In the end, perhaps fittingly, it was a question of money.
After a four-and-a-half month review, the Bank of England decided it would simply cost too much money to switch production of the UK’s new plastic five-pound notes from a polymer that contained tallow to one containing palm oil.
Or from an “animal slaughter-derived polymer,” as one member of Parliament put it, to a vegetable version.
Only in Britain could the presence of a tiny amount of rendered beef fat in currency cause such a palaver.
It all started in November, when a new fiver hit the streets. For the first time, it was plastic, an innovation meant to increase its life beyond five years — two and half times longer, in fact, than the old paper ones.
Cue news footage of reporters trying to tear the new notes, dipping them in gravy, putting them through washing machines — anything to test their durability.
A chemist at Nottingham University did succeed in destroying one of the new notes, but his method included freezing it with a flask of liquid nitrogen.
The polymer note, then, in every respect, was better. All except one.
The ingredients include a “trace amount” of tallow. Officially, that equates to less than 100 parts per million, or less than 0.1%.
It might not sound like much, but it was enough to cause quite the stir.
When the Bank of England asked consumers what they thought, more than 3,500 people took the time to respond. Of those, 88% said they wanted the animal products removed.
Britain is, after all, a nation of animal lovers.
According to the Royal Society for the Protection of Cruelty to Animals (more on them later), about one in two UK households own a pet. And by some estimates, Brits spend billions every year on their furry friends.
The reason is obvious: No other country needs pets more than the UK.
We are all terrible at receiving compliments or gifts, or coping with human interaction of any kind. What a blessed relief it is to deal with a Labrador, a breed that will never say, “Oh no, I couldn’t possibly,” when offered the last jam tart.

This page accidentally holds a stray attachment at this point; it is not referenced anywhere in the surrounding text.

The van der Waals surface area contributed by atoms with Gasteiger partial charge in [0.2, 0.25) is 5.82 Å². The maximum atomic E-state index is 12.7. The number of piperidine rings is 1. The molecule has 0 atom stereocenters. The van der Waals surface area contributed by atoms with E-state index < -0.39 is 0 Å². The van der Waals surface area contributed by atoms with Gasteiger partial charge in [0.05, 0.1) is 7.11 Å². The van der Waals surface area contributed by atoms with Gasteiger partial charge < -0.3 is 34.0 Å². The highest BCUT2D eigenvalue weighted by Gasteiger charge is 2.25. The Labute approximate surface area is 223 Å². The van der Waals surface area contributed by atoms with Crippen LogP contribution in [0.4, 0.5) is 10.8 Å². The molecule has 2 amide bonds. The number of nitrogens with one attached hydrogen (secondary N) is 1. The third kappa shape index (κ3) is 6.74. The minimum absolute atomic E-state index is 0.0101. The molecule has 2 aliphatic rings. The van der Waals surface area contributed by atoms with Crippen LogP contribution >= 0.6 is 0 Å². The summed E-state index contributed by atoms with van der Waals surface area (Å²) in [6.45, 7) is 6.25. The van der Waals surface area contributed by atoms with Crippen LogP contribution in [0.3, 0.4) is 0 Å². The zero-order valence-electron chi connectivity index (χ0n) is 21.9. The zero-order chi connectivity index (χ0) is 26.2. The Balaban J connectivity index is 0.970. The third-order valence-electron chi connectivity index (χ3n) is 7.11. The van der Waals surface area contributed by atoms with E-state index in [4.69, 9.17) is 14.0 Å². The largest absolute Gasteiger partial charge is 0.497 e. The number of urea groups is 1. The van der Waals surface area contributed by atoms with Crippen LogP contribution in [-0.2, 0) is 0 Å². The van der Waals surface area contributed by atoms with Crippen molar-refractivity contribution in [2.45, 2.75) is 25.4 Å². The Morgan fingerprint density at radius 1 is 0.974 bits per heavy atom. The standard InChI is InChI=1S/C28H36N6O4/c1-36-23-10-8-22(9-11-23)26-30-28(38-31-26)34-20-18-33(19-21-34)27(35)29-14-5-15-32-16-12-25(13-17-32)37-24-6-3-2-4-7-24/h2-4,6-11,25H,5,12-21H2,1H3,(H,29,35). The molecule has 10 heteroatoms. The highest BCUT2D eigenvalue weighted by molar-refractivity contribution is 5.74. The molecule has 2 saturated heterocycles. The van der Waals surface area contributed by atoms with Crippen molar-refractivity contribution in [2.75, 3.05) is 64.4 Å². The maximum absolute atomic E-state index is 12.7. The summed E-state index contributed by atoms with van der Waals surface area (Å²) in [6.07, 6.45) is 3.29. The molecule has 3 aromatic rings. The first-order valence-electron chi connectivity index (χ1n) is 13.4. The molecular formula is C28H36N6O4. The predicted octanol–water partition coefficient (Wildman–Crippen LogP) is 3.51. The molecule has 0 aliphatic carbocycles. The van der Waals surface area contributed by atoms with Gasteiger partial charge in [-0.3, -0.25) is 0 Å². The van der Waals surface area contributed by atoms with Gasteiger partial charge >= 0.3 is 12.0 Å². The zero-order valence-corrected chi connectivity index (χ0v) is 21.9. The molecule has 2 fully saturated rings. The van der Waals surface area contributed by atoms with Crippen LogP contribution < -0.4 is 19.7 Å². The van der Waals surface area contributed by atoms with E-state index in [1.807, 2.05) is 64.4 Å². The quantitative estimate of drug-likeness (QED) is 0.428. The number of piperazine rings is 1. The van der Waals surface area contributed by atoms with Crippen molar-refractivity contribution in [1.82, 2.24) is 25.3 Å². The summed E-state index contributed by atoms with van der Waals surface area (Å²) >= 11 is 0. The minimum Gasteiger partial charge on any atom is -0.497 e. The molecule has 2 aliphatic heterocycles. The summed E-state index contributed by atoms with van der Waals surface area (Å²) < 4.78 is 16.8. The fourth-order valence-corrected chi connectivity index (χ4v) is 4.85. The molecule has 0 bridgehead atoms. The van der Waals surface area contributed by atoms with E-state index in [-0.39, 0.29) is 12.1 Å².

Should I bump into a countryman on a New York street, I will avoid eye contact and make only the vaguest of pleasantries before hurrying on my way. But I will pet his spaniel.
Even the rather conditional love of a Siamese cat is enough for a certain type of repressed man who spent the 1950s at boarding school.
This closeness to our furry friends sets us apart from the rest of Europe. So, while they abuse animals elsewhere — from goats thrown off church steeples in Spain to force-feeding geese for foie gras in France — you can bet one of those shiny new fivers that there is someone in a stripy jumper from the English home counties doing something to stop it.
Britain’s Royal Society for the prevention of Cruelty to Animals is the world’s oldest animal protection charity. It was set up in 1824, a full 60 years before the National Society for the Prevention of Cruelty to Children (which doesn’t even get the regal sheen to its name).
Victorian literature is chock full of children being sent up chimneys, but I challenge you to find a single mention of a chimpanzee employed as a sweep in a Dickens novel.
If you doubt any of this, just trying wearing fur in London and gauge the reaction for yourself.
This is a nation that is animal crackers.
Slaughtering cows to oil high-street commerce seems to go against some deeply held principles.
Remember, this is a country that, long before Brexit, refused to go along with the euro. There may have been some economic arguments, but there was also too much symbolism tied up in the coins and tokens that bear the Queen’s head. Sluicing it all with tallow seems distasteful.
The problem with all of this is that tallow appears in quite a lot of products we already use.
Tallow, when you look into it, turns up everywhere: cosmetics, bottles, car parts, credit cards.
It is a byproduct of the meat industry. If it weren’t sold on to other industries, it would be waste.
So, replacing tallow in banknotes won’t actually save the lives of any cows. (In fact, one enterprising journalist calculated that just a half a cow could produce all the tallow needed for the 370 million or so fivers in circulation. Presumably, one more will suffice for the new Jane Austen tenner and a 20 due in 2020.)
We’ll just end up chucking away the extra fat and paying more for our beef, which rather conflicts with that other key part of Britishness — the Sunday roast and its leftovers.